Facilitating spaces for hands-on learning, robotics equipment, and collaboration is at the root of STEM classroom design. The growing implementation of STEM curriculums in K-12 schools has given rise to the need of re-adapting traditional learning spaces to flexible classrooms that can easily transform based on the needs of the curriculum and the students. As more schools shift away from passive lecture-based education to immersive hands-on learning, classroom space is being redesigned to meet the new demands of the dynamic learning methods of STEM education.
The Need for Effective STEM Classroom Design
Project Lead the Way (PLTW) at California-based Dartmouth Middle School, offers rigorous STEM classes aiming to establish a foundation for higher education and careers in related fields. From engineering and robotics, to architecture and aeronautics, students are encouraged to be innovators by practicing critical thinking, exploring their creativity, and finding solutions individually or as a team. The need for a flexible learning space led to the school district to seek out an innovative, fast, and cost-effective building that met all the requirements of effective STEM classroom design.
A Fast and Cost-Effective Solution
Dartmouth’s Union District employed the fast and cost effective solutions provided by American Modular Systems (AMS), a construction company that aims to redefine traditional learning spaces with innovative modular buildings. AMS modular schools are built 60 percent faster than traditional buildings, can cost up to 30 percent less, and are built with sustainable materials that support health-oriented design. For Dartmouth Middle School and the demands of its Project Lead the Way program, AMS implemented their STEM classroom design into a spacious free-flowing environment ideal for 21st Century learning.
Flexible Layouts and State of the Art Equipment
The collaborative efforts between Union School District and American Modular Schools resulted in a state of the art 5,040 square foot single story STEM building with 4 STEM classroom and learning labs. The energy-efficient building is equipped with interactive whiteboards, virtual reality monitors, AutoCAD Inventor software, and technology like 3D printers and robotics equipment. The layout of the space is easily transformed with mobile furniture into multiple arrangements for collaboration-based projects and hands-on activities. Interior glass wall partitions create free-flowing spaces while exterior opening glass walls transition indoor/outdoor learning spaces while inviting natural light and fresh air ventilation.
Interior Wall Partitions Facilitate Space Management
Key to the design strategy, and to effective STEM classroom design, are the NanaWall SL45 opening glass walls installed between each classroom space. The six panel top-hung systems take over 18 foot openings that can be easily opened or closed as they glide on stainless steel rollers on stainless steel tracks. Configured with surface mounted sills for interior applications, these folding glass walls offer seamless transitions between spaces and meet ADA compliance. Classrooms turn into adaptable multi-functional spaces and when closed, the SL45 provides sound control solutions with sound ratings that meet up to STC 35.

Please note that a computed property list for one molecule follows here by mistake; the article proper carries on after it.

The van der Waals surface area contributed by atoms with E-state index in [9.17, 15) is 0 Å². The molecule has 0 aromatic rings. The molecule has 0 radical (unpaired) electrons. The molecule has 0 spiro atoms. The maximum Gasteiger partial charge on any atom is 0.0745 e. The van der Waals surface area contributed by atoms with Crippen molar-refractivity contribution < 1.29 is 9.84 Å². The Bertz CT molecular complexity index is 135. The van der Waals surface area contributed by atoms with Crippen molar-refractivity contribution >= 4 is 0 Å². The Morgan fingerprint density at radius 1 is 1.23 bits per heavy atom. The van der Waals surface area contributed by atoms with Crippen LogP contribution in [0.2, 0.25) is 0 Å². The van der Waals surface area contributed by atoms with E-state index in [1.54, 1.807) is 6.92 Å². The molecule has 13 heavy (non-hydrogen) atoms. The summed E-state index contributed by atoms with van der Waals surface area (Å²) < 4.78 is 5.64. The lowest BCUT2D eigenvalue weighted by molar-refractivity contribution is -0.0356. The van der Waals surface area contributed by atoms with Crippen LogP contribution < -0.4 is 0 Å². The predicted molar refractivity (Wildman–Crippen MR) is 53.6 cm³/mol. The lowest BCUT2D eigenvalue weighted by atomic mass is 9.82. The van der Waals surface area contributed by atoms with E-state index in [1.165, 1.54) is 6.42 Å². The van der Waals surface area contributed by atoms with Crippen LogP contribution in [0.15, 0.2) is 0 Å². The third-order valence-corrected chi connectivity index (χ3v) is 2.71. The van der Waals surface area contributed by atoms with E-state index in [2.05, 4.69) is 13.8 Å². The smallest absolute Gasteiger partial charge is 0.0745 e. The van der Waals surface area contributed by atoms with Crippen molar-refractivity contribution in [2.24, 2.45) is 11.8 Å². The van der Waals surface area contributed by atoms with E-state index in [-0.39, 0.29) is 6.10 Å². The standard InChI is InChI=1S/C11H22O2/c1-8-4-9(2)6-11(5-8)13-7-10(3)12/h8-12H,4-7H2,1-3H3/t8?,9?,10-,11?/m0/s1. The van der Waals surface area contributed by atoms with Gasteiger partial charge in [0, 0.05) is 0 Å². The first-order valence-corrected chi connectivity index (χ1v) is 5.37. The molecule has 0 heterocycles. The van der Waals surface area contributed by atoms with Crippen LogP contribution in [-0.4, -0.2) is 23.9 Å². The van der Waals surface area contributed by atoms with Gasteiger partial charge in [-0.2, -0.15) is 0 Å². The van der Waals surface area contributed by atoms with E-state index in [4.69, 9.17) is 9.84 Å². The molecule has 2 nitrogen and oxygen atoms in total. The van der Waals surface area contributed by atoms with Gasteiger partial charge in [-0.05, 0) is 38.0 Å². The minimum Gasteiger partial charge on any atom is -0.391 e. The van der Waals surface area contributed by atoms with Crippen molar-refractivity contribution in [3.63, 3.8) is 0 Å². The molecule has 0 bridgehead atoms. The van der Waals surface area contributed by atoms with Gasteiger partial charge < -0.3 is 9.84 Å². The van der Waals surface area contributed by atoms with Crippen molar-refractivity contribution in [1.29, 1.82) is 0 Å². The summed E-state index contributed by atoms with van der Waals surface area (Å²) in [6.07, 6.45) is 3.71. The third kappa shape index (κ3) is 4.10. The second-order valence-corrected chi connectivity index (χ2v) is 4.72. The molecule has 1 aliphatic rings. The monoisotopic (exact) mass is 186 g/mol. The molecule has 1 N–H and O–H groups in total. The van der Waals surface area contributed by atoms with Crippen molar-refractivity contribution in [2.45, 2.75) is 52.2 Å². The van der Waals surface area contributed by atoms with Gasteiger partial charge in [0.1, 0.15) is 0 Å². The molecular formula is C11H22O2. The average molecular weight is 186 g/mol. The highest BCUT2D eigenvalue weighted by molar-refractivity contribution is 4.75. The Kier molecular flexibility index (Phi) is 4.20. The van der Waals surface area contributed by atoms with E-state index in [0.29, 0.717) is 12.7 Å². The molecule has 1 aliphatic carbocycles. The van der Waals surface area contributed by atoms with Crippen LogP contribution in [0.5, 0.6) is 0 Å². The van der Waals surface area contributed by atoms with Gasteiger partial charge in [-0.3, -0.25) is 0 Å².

Weather Performing Exterior Opening Glass Walls
Encompassing the façade of Dartmouth’s modular school building are six NanaWall SL70 folding glass wall systems. Standing at roughly 8 feet tall and 18 feet wide, these easily operable systems seamlessly transition classrooms into the outdoors while inviting abundant daylight and fresh air circulation. To achieve ADA compliance and ensure protection from inclement weather, the thermally broken NanaWall SL70 systems were specified with an ADA compliant low profile saddle sill.
“With the NanaWall systems, our robotics lab has the ability to flow out to the outdoors,” says teacher Tracy Brown. “Instruction becomes more dynamic since my curriculum is not being restricted by an enclosed classroom.”
Effective STEM classroom design was essential in the success of Dartmouth Middle School’s Project Lead the Way. By employing the customizable, fast, and cost-effective solutions of modular school buildings, the school was able to enhance the program with a building that successfully meets the demands of 21st Century learning—flexibility of space and collaboration. The implementation of interior and exterior NanaWall opening glass walls eliminates constricting solid wall barriers for a learning experience that extends beyond the traditional classroom.
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